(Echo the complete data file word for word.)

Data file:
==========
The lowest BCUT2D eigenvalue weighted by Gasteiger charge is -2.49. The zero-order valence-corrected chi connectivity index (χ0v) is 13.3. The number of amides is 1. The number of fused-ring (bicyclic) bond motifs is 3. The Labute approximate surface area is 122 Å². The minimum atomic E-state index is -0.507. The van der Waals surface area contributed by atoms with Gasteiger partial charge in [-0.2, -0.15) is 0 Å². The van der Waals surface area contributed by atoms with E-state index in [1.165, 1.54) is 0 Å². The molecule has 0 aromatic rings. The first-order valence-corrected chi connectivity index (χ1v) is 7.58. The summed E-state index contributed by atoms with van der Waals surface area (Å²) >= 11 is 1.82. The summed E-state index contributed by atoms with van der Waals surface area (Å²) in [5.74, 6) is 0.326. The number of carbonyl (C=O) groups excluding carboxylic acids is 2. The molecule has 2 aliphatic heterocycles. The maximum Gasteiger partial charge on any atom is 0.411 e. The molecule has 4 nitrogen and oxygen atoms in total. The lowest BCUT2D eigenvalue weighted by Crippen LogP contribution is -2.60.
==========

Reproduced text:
The lowest BCUT2D eigenvalue weighted by Gasteiger charge is -2.49. The zero-order valence-corrected chi connectivity index (χ0v) is 13.3. The number of amides is 1. The number of fused-ring (bicyclic) bond motifs is 3. The Labute approximate surface area is 122 Å². The minimum atomic E-state index is -0.507. The van der Waals surface area contributed by atoms with Gasteiger partial charge in [-0.2, -0.15) is 0 Å². The van der Waals surface area contributed by atoms with E-state index in [1.165, 1.54) is 0 Å². The molecule has 0 aromatic rings. The first-order valence-corrected chi connectivity index (χ1v) is 7.58. The summed E-state index contributed by atoms with van der Waals surface area (Å²) >= 11 is 1.82. The summed E-state index contributed by atoms with van der Waals surface area (Å²) in [5.74, 6) is 0.326. The number of carbonyl (C=O) groups excluding carboxylic acids is 2. The molecule has 2 aliphatic heterocycles. The maximum Gasteiger partial charge on any atom is 0.411 e. The molecule has 4 nitrogen and oxygen atoms in total. The lowest BCUT2D eigenvalue weighted by Crippen LogP contribution is -2.60.